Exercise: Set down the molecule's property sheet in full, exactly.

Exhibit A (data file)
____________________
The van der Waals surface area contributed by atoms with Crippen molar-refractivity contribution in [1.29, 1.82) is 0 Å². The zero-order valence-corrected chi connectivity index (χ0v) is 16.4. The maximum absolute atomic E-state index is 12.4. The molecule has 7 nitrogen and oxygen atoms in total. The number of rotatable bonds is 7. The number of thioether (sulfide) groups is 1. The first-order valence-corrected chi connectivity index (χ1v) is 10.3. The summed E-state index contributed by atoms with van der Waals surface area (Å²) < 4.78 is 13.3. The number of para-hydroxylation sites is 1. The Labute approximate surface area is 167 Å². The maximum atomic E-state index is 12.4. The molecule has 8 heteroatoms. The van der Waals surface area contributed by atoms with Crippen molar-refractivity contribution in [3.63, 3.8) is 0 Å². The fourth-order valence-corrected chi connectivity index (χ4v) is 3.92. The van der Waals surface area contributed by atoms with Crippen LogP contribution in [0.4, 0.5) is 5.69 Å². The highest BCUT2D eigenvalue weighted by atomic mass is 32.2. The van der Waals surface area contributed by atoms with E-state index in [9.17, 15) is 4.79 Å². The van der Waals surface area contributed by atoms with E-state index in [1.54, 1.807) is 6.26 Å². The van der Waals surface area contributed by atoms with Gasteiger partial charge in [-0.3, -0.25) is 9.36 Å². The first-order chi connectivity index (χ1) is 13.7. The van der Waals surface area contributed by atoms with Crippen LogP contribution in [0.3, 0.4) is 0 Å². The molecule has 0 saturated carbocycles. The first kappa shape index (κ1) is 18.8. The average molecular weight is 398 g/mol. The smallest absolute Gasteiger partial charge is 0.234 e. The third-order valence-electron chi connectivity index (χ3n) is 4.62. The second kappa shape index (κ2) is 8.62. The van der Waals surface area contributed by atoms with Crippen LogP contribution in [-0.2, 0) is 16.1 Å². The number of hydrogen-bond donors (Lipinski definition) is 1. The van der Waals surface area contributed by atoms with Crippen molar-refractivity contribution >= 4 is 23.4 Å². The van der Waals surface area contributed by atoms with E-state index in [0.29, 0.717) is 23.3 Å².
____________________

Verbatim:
The van der Waals surface area contributed by atoms with Crippen molar-refractivity contribution in [1.29, 1.82) is 0 Å². The zero-order valence-corrected chi connectivity index (χ0v) is 16.4. The maximum absolute atomic E-state index is 12.4. The molecule has 7 nitrogen and oxygen atoms in total. The number of rotatable bonds is 7. The number of thioether (sulfide) groups is 1. The first-order valence-corrected chi connectivity index (χ1v) is 10.3. The summed E-state index contributed by atoms with van der Waals surface area (Å²) < 4.78 is 13.3. The number of para-hydroxylation sites is 1. The Labute approximate surface area is 167 Å². The maximum atomic E-state index is 12.4. The molecule has 8 heteroatoms. The van der Waals surface area contributed by atoms with Crippen molar-refractivity contribution in [3.63, 3.8) is 0 Å². The fourth-order valence-corrected chi connectivity index (χ4v) is 3.92. The van der Waals surface area contributed by atoms with Crippen LogP contribution in [0.4, 0.5) is 5.69 Å². The highest BCUT2D eigenvalue weighted by atomic mass is 32.2. The van der Waals surface area contributed by atoms with E-state index in [9.17, 15) is 4.79 Å². The van der Waals surface area contributed by atoms with E-state index in [1.54, 1.807) is 6.26 Å². The van der Waals surface area contributed by atoms with Gasteiger partial charge in [-0.3, -0.25) is 9.36 Å². The first-order chi connectivity index (χ1) is 13.7. The van der Waals surface area contributed by atoms with Crippen LogP contribution in [0.3, 0.4) is 0 Å². The molecule has 0 saturated carbocycles. The first kappa shape index (κ1) is 18.8. The average molecular weight is 398 g/mol. The smallest absolute Gasteiger partial charge is 0.234 e. The third-order valence-electron chi connectivity index (χ3n) is 4.62. The second kappa shape index (κ2) is 8.62. The van der Waals surface area contributed by atoms with Crippen LogP contribution in [-0.2, 0) is 16.1 Å². The number of hydrogen-bond donors (Lipinski definition) is 1. The van der Waals surface area contributed by atoms with Crippen molar-refractivity contribution >= 4 is 23.4 Å². The van der Waals surface area contributed by atoms with E-state index in [0.29, 0.717) is 23.3 Å².